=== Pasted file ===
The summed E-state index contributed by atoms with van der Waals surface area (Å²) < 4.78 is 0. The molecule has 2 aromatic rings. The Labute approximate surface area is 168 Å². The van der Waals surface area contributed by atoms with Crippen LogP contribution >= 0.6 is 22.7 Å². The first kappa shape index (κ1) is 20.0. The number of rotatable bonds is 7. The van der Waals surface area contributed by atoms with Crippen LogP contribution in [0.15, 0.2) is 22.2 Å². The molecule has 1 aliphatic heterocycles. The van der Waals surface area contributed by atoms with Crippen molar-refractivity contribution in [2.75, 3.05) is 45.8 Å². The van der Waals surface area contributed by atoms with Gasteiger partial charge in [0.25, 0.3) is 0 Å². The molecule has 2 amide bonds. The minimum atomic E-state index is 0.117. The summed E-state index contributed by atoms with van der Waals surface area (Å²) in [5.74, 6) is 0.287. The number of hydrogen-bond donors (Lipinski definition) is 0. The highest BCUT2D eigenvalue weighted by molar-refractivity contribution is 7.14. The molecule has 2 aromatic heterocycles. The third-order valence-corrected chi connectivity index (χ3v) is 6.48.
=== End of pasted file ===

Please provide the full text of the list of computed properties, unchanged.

The summed E-state index contributed by atoms with van der Waals surface area (Å²) < 4.78 is 0. The molecule has 2 aromatic rings. The Labute approximate surface area is 168 Å². The van der Waals surface area contributed by atoms with Crippen LogP contribution >= 0.6 is 22.7 Å². The first kappa shape index (κ1) is 20.0. The number of rotatable bonds is 7. The van der Waals surface area contributed by atoms with Crippen LogP contribution in [0.15, 0.2) is 22.2 Å². The molecule has 1 aliphatic heterocycles. The van der Waals surface area contributed by atoms with Crippen molar-refractivity contribution in [2.75, 3.05) is 45.8 Å². The van der Waals surface area contributed by atoms with Gasteiger partial charge in [0.25, 0.3) is 0 Å². The molecule has 2 amide bonds. The minimum atomic E-state index is 0.117. The summed E-state index contributed by atoms with van der Waals surface area (Å²) in [5.74, 6) is 0.287. The number of hydrogen-bond donors (Lipinski definition) is 0. The highest BCUT2D eigenvalue weighted by molar-refractivity contribution is 7.14. The molecule has 2 aromatic heterocycles. The third-order valence-corrected chi connectivity index (χ3v) is 6.48.